simons and chabris

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  • Simons and Chabris
    • Theory
      • Focused visual attention: everyday life presents more objects than an individual can respond towards. Attention is necessary to detect change
      • Change blindness: people often don't detect large changes to their environment (particularly if the change isn't the centre of attention). The change is only noticed if the object has focused attention
      • Inattentional blindness: attention is diverted to another object or task. Observers often fail to perceive an unexpected object
      • Visually demanding tasks ‘load’ the brain’s attention and individuals become blind to distractions
    • Background
      • Previous results showed that the majority of observers did not report seeing unexpected events despite being clearly visible
      • One goal of this study was to revive the empirical approach used before and to build on classic studies
      • For this study several video segments were filmed. A large number of observers were asked to watch the videos and answer questions about the unexpected events
    • Research method
      • Lab experiment with independent measures
      • IVs: ps' condition (transparent/ umbrella, transparent/ gorilla, opaque/ umbrella or opaque/ gorilla)
      • There were 4 task conditions/ videos: black/hard, black/easy, white/hard and white/easy
      • There were 16 conditions in total
      • DV: no. of ps' who noticed the unexpected event (umbrella/ gorilla)
      • A white/easy control was used
      • The videos were 75s long and showed two teams of three players moving relatively randomly
      • An orange basketball was passed in a standardised order: 1? 2 ? 3 ? 1. Passes were bounce or aerial. Players would also make other movements
      • After 44-48s the unexpected event occurred
      • Umbrella: a tall woman holding an open umbrella walked from off camera, left to right. The event lasted 5s, and the players continued
      • Gorilla: a short woman wearing a fully covering gorilla costume walked through the action left to right. The event lasted 5s, and the players continued
      • Transparent: conditions were filmed separately, and the three videos were rendered partially transparent/ superimposed together
      • Opaque: all 7 actors were filmed together. This was practised
      • In a separate Opaque video, the gorilla walked from right to left, stopped in the middle of the players, faced the camera, thumped its chest, and carried on 
    • Sample
      • 228 ps', nearly all undergrads,  volunteered to participate for nothing/ received a large candy bar/was paid a single fee if they were part of another, unrelated experiment. Ps' were equally distributed across the conditions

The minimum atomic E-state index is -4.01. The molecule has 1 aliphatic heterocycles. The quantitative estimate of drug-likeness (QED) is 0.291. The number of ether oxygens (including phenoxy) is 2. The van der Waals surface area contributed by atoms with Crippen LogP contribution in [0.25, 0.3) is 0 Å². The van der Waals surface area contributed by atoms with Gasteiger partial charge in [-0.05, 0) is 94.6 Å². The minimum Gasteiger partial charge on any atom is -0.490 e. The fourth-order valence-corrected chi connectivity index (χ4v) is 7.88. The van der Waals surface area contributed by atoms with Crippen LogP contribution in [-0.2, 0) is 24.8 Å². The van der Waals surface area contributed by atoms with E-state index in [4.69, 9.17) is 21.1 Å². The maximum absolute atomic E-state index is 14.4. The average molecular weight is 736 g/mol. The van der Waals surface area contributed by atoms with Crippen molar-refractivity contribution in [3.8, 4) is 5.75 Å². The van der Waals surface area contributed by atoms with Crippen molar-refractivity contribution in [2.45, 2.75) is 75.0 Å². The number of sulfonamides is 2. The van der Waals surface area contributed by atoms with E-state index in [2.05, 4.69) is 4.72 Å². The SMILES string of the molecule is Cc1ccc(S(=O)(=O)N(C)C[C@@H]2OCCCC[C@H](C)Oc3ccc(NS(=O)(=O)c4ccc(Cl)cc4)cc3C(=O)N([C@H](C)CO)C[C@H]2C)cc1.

• Data was only collected for 192 ps'
      • Controlled: 12 ps' watched the gorilla thump its chest
    • Procedure
      • 21 experimenters tested the ps'. To standardise a written protocol was devised/ reviewed before data was collected
      • All ps' were tested individually/ gave informed consent
      • Ps' were told they would be watching people playing basketball and that they should pay attention to either the team in white or black
      • Ps' were told to keep a silent mental count of the total number of passes (easy) or silent mental counts of the number of bounce passes and aerial passes (hard). Afterwards they were immediately told to write their answers down on paper
      • They were then asked Did you notice anything unusual?/Did you notice anything other than the six players?/Did you see a gorilla/woman walk across the screen? If they said yes, ps' were asked to provide details of what they noticed. If at any point a ps mentioned the unexpected event, the remaining questions were skipped
      • After questioning, ps' were asked if they had previously been in or heard of a similar experiment. If they said yes their data was discarded
      • Ps' were debriefed and videos were played again if asked. The session lasted 5-10 mins
    • Findings
      • Out of 192 ps', 54% noticed the unexpected event and 46% failed to notice it
      • More ps' noticed it in the opaque condition (67%) than the transparent condition (42%)
      • Opaque: 33% failed to notice the event, despite its visibility
      • Difficulty: More ps' noticed the unexpected event in the easy (64%) than the hard (45%) condition
      • Difficulty: The task difficulty was greater in the transparent condition (easy 56%, hard 27%) than in the opaque condition (easy 71%, hard 62%)
      • The umbrella (65%) was noticed more often than the gorilla (44%)
      • Gorilla: noticed by more ps' who attended to the black team (black 58%, white 27%)
      • Umbrella: There was little difference in noticing the umbrella (black 62%, white 69%)
      • Control condition: 50% noticed the event (roughly the same as those that noticed the opaque/gorilla event (42%))
    • Conclusions
      • Individuals have a sustained inattentional blindness
      • Individuals fail to notice unexpected events if they are engaged in a primary monitoring task. This differs depending on the difficulty
      • Individuals are more likely to notice unexpected events if these events are visually similar to the events they are paying attention to
      • There is no conscious perception without attention


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